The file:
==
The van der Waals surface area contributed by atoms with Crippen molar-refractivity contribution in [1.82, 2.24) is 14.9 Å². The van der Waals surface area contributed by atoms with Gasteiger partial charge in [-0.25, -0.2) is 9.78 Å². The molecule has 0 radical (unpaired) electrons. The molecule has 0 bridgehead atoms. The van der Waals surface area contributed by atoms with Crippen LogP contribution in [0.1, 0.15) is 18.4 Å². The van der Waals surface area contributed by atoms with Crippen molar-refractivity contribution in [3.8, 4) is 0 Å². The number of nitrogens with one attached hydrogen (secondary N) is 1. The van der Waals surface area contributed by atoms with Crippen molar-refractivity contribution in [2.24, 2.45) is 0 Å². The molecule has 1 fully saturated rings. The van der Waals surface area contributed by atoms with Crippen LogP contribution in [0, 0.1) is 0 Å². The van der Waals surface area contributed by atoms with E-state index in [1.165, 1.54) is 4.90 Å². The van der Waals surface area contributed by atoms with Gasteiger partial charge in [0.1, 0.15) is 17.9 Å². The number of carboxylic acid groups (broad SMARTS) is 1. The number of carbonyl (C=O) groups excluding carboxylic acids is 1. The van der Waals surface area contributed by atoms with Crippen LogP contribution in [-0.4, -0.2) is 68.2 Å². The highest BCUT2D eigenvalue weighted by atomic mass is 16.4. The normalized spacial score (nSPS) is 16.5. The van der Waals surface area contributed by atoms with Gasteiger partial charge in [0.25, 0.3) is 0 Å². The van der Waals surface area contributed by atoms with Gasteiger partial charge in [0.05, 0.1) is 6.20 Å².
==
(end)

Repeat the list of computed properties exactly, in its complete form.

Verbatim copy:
The van der Waals surface area contributed by atoms with Crippen molar-refractivity contribution in [1.82, 2.24) is 14.9 Å². The van der Waals surface area contributed by atoms with Gasteiger partial charge in [-0.25, -0.2) is 9.78 Å². The molecule has 0 radical (unpaired) electrons. The molecule has 0 bridgehead atoms. The van der Waals surface area contributed by atoms with Crippen LogP contribution in [0.1, 0.15) is 18.4 Å². The van der Waals surface area contributed by atoms with Crippen molar-refractivity contribution in [3.8, 4) is 0 Å². The number of nitrogens with one attached hydrogen (secondary N) is 1. The van der Waals surface area contributed by atoms with Crippen molar-refractivity contribution in [2.24, 2.45) is 0 Å². The molecule has 1 fully saturated rings. The van der Waals surface area contributed by atoms with Crippen LogP contribution in [0, 0.1) is 0 Å². The van der Waals surface area contributed by atoms with E-state index in [1.165, 1.54) is 4.90 Å². The van der Waals surface area contributed by atoms with Gasteiger partial charge in [0.1, 0.15) is 17.9 Å². The number of carboxylic acid groups (broad SMARTS) is 1. The number of carbonyl (C=O) groups excluding carboxylic acids is 1. The van der Waals surface area contributed by atoms with Crippen LogP contribution in [-0.4, -0.2) is 68.2 Å². The highest BCUT2D eigenvalue weighted by atomic mass is 16.4. The normalized spacial score (nSPS) is 16.5. The van der Waals surface area contributed by atoms with Gasteiger partial charge in [0.25, 0.3) is 0 Å². The van der Waals surface area contributed by atoms with Gasteiger partial charge in [0.05, 0.1) is 6.20 Å².